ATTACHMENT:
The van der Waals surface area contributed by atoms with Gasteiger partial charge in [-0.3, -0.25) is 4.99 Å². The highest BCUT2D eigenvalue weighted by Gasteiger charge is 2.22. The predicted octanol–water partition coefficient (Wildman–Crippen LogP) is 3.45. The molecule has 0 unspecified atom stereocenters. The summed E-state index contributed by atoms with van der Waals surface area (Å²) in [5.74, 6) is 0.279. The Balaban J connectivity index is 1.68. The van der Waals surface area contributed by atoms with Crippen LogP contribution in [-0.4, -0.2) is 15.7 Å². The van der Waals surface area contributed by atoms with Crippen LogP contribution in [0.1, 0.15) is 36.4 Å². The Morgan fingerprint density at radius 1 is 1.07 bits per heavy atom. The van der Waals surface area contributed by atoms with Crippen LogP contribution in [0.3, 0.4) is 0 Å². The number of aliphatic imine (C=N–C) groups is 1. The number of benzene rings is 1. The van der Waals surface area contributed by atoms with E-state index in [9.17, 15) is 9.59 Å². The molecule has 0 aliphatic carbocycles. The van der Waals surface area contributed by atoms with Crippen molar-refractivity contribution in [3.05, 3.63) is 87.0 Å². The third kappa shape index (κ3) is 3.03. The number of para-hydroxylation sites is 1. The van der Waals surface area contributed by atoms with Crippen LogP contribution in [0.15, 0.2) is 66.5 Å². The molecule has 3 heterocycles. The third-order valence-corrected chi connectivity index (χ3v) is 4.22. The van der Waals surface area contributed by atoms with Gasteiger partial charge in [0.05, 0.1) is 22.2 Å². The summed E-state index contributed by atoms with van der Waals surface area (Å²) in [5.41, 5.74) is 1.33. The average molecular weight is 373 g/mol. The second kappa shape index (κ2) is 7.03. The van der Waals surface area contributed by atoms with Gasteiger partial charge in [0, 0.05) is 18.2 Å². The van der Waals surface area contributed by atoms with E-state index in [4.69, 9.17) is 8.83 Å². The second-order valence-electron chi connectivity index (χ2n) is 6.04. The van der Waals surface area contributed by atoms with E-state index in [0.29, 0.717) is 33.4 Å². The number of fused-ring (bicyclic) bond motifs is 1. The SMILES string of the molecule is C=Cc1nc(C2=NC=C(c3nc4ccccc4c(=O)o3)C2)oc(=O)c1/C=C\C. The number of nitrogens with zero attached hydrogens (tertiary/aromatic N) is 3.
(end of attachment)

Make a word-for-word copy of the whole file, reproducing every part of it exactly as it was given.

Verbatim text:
The van der Waals surface area contributed by atoms with Gasteiger partial charge in [-0.3, -0.25) is 4.99 Å². The highest BCUT2D eigenvalue weighted by Gasteiger charge is 2.22. The predicted octanol–water partition coefficient (Wildman–Crippen LogP) is 3.45. The molecule has 0 unspecified atom stereocenters. The summed E-state index contributed by atoms with van der Waals surface area (Å²) in [5.74, 6) is 0.279. The Balaban J connectivity index is 1.68. The van der Waals surface area contributed by atoms with Crippen LogP contribution in [-0.4, -0.2) is 15.7 Å². The van der Waals surface area contributed by atoms with Crippen LogP contribution in [0.1, 0.15) is 36.4 Å². The Morgan fingerprint density at radius 1 is 1.07 bits per heavy atom. The van der Waals surface area contributed by atoms with Crippen LogP contribution in [0.3, 0.4) is 0 Å². The number of aliphatic imine (C=N–C) groups is 1. The number of benzene rings is 1. The van der Waals surface area contributed by atoms with E-state index in [9.17, 15) is 9.59 Å². The molecule has 0 aliphatic carbocycles. The van der Waals surface area contributed by atoms with Crippen molar-refractivity contribution in [3.05, 3.63) is 87.0 Å². The third kappa shape index (κ3) is 3.03. The number of para-hydroxylation sites is 1. The van der Waals surface area contributed by atoms with Crippen LogP contribution in [0.15, 0.2) is 66.5 Å². The molecule has 3 heterocycles. The third-order valence-corrected chi connectivity index (χ3v) is 4.22. The van der Waals surface area contributed by atoms with Gasteiger partial charge in [0.05, 0.1) is 22.2 Å². The summed E-state index contributed by atoms with van der Waals surface area (Å²) in [5.41, 5.74) is 1.33. The average molecular weight is 373 g/mol. The second kappa shape index (κ2) is 7.03. The van der Waals surface area contributed by atoms with Gasteiger partial charge in [0, 0.05) is 18.2 Å². The van der Waals surface area contributed by atoms with E-state index in [4.69, 9.17) is 8.83 Å². The second-order valence-electron chi connectivity index (χ2n) is 6.04. The van der Waals surface area contributed by atoms with E-state index in [0.29, 0.717) is 33.4 Å². The number of fused-ring (bicyclic) bond motifs is 1. The SMILES string of the molecule is C=Cc1nc(C2=NC=C(c3nc4ccccc4c(=O)o3)C2)oc(=O)c1/C=C\C. The number of nitrogens with zero attached hydrogens (tertiary/aromatic N) is 3.